Discovering Peru: Lima and Cusco
|by Douglas Famy, PassPorter Guest Contributor|
Last modified 06-23-2010
PassPorter.com > Articles > International Travel > Touring
The sights that most North Americans and Europeans see in Peru can be found along what is called "The Gringo Trail." Top among these destinations is the gateway to the rest of the country, Lima, Peru. If you are a fan of Spanish colonial architecture, then Lima will be a goldmine. There are numerous churches throughout the central city with incredible baroque detailing. I recommend visiting the Monasterio de San Francisco. If you are into walking a bit on the creepy side you can enjoy exploring the monastery’s dusty catacombs. Plaza Mayor, previously Plaza de Armas, is the heart of Lima. It is here where you will find the architectural treasures of the Palacio de Gobierno (the residence of the Peruvian President), the Palacio Arzobispal (Archbishop’s Palace), and La Catedral de Lima. However, surrounding these nuggets of wonder is a grimy, dirty, gritty city. If your time is limited I would recommend skipping the central part of Lima. I thoroughly agree with Herman Melville when he said that Lima is “the saddest city on Earth.”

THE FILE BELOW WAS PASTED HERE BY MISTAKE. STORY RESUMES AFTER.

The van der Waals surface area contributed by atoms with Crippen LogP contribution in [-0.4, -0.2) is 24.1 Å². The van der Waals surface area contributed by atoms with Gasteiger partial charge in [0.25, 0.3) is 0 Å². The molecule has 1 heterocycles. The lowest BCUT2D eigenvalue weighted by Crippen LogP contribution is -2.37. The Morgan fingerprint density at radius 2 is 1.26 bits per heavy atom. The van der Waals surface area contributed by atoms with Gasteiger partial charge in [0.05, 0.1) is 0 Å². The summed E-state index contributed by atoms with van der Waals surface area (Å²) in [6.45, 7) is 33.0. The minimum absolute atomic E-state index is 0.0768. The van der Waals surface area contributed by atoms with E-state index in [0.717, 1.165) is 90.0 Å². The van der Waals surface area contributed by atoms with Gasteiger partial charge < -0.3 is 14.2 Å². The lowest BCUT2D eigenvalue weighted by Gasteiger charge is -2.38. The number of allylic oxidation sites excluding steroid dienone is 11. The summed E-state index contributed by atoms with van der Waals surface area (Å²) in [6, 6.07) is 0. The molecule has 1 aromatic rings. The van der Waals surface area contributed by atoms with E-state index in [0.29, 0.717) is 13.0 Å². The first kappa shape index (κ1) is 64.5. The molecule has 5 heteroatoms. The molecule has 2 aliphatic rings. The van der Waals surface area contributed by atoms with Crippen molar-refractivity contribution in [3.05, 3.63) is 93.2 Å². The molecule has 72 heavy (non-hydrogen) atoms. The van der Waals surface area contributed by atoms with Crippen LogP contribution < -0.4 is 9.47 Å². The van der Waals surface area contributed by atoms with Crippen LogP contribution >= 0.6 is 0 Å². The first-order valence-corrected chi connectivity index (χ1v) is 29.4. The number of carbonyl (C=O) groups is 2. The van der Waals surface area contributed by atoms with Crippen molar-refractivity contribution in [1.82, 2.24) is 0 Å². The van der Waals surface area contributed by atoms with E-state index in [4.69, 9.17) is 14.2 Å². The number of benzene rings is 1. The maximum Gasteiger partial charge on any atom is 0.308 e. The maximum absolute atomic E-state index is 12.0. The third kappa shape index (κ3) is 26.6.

I always thought that experiencing local festivities to be a plus. I arrived in Central Lima during the largest religious celebration of the year, El Senor de los Milagros (Lord of the Miracles). The streets of Lima were clogged with attendees. It was wall to wall people. I discovered that my enjoyment of being part of a local festival doesn’t always coincide with my own preferences. It turns out I am not a fan of being packed in the streets of Lima like a sardine in a can and having people shove and push me around.Lima is considered a culinary capitol of South America. It is especially known for ceviche. Ceviche is a dish of seafood that is "cooked" by the chemical reaction that takes place by mixing the seafood with citrus juice. I was lucky enough to enjoy some really memorable meals. If you are a foodie, then you want to make a visit to Miraflores in Lima.